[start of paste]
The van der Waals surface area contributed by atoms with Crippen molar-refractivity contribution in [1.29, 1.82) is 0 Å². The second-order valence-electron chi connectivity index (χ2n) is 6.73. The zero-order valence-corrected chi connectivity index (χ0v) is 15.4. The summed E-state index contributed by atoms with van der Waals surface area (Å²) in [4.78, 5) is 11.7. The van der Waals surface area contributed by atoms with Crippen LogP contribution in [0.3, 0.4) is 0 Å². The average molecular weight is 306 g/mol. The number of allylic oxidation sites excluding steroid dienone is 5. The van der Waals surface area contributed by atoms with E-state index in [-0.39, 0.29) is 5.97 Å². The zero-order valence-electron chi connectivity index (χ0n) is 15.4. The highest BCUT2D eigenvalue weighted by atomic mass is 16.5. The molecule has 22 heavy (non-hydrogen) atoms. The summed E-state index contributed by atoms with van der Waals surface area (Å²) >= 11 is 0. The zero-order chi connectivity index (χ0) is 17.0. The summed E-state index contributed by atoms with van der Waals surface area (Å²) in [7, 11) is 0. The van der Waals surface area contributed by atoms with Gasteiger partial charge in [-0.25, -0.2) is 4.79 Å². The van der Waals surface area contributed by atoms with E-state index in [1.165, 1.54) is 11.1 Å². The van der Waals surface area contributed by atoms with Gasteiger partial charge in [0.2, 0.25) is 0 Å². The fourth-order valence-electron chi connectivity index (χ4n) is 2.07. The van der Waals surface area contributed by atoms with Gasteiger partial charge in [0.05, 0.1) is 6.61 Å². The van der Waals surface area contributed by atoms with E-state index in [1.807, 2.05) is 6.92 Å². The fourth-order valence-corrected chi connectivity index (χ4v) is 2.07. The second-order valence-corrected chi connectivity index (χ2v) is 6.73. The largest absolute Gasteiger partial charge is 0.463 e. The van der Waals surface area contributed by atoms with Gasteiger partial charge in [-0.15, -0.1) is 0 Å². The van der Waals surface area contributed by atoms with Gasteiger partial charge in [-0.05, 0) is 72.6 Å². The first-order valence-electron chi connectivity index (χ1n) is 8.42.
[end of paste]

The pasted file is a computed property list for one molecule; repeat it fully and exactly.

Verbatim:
The van der Waals surface area contributed by atoms with Crippen molar-refractivity contribution in [1.29, 1.82) is 0 Å². The second-order valence-electron chi connectivity index (χ2n) is 6.73. The zero-order valence-corrected chi connectivity index (χ0v) is 15.4. The summed E-state index contributed by atoms with van der Waals surface area (Å²) in [4.78, 5) is 11.7. The van der Waals surface area contributed by atoms with Crippen LogP contribution in [0.3, 0.4) is 0 Å². The average molecular weight is 306 g/mol. The number of allylic oxidation sites excluding steroid dienone is 5. The van der Waals surface area contributed by atoms with E-state index in [-0.39, 0.29) is 5.97 Å². The zero-order valence-electron chi connectivity index (χ0n) is 15.4. The highest BCUT2D eigenvalue weighted by atomic mass is 16.5. The molecule has 22 heavy (non-hydrogen) atoms. The summed E-state index contributed by atoms with van der Waals surface area (Å²) >= 11 is 0. The zero-order chi connectivity index (χ0) is 17.0. The summed E-state index contributed by atoms with van der Waals surface area (Å²) in [7, 11) is 0. The van der Waals surface area contributed by atoms with Gasteiger partial charge in [-0.25, -0.2) is 4.79 Å². The van der Waals surface area contributed by atoms with E-state index in [1.165, 1.54) is 11.1 Å². The van der Waals surface area contributed by atoms with Gasteiger partial charge in [0.2, 0.25) is 0 Å². The fourth-order valence-electron chi connectivity index (χ4n) is 2.07. The van der Waals surface area contributed by atoms with Gasteiger partial charge in [0.05, 0.1) is 6.61 Å². The van der Waals surface area contributed by atoms with E-state index in [1.807, 2.05) is 6.92 Å². The fourth-order valence-corrected chi connectivity index (χ4v) is 2.07. The second-order valence-corrected chi connectivity index (χ2v) is 6.73. The largest absolute Gasteiger partial charge is 0.463 e. The van der Waals surface area contributed by atoms with Gasteiger partial charge in [-0.15, -0.1) is 0 Å². The van der Waals surface area contributed by atoms with Gasteiger partial charge in [-0.05, 0) is 72.6 Å². The first-order valence-electron chi connectivity index (χ1n) is 8.42.